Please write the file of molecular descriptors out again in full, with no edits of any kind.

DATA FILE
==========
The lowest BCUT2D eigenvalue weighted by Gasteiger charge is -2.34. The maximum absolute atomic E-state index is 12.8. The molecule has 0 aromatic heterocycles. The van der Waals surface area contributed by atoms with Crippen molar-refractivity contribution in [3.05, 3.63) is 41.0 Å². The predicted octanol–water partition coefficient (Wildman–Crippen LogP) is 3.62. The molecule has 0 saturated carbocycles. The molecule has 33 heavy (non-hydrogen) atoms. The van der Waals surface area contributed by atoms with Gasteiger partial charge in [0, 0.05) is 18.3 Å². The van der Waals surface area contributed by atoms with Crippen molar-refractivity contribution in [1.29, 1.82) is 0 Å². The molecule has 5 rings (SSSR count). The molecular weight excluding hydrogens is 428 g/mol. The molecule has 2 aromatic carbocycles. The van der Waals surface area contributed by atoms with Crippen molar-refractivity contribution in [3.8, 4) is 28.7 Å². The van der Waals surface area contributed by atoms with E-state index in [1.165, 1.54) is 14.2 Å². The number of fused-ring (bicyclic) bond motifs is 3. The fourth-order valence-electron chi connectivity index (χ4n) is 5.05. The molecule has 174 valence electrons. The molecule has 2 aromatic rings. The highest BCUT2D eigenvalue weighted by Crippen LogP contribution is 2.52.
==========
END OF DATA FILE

The lowest BCUT2D eigenvalue weighted by Gasteiger charge is -2.34. The maximum absolute atomic E-state index is 12.8. The molecule has 0 aromatic heterocycles. The van der Waals surface area contributed by atoms with Crippen molar-refractivity contribution in [3.05, 3.63) is 41.0 Å². The predicted octanol–water partition coefficient (Wildman–Crippen LogP) is 3.62. The molecule has 0 saturated carbocycles. The molecule has 33 heavy (non-hydrogen) atoms. The van der Waals surface area contributed by atoms with Gasteiger partial charge in [0, 0.05) is 18.3 Å². The van der Waals surface area contributed by atoms with Crippen molar-refractivity contribution in [1.29, 1.82) is 0 Å². The molecule has 5 rings (SSSR count). The molecular weight excluding hydrogens is 428 g/mol. The molecule has 2 aromatic carbocycles. The van der Waals surface area contributed by atoms with Crippen molar-refractivity contribution in [3.8, 4) is 28.7 Å². The van der Waals surface area contributed by atoms with E-state index in [1.165, 1.54) is 14.2 Å². The number of fused-ring (bicyclic) bond motifs is 3. The fourth-order valence-electron chi connectivity index (χ4n) is 5.05. The molecule has 174 valence electrons. The molecule has 2 aromatic rings. The highest BCUT2D eigenvalue weighted by Crippen LogP contribution is 2.52.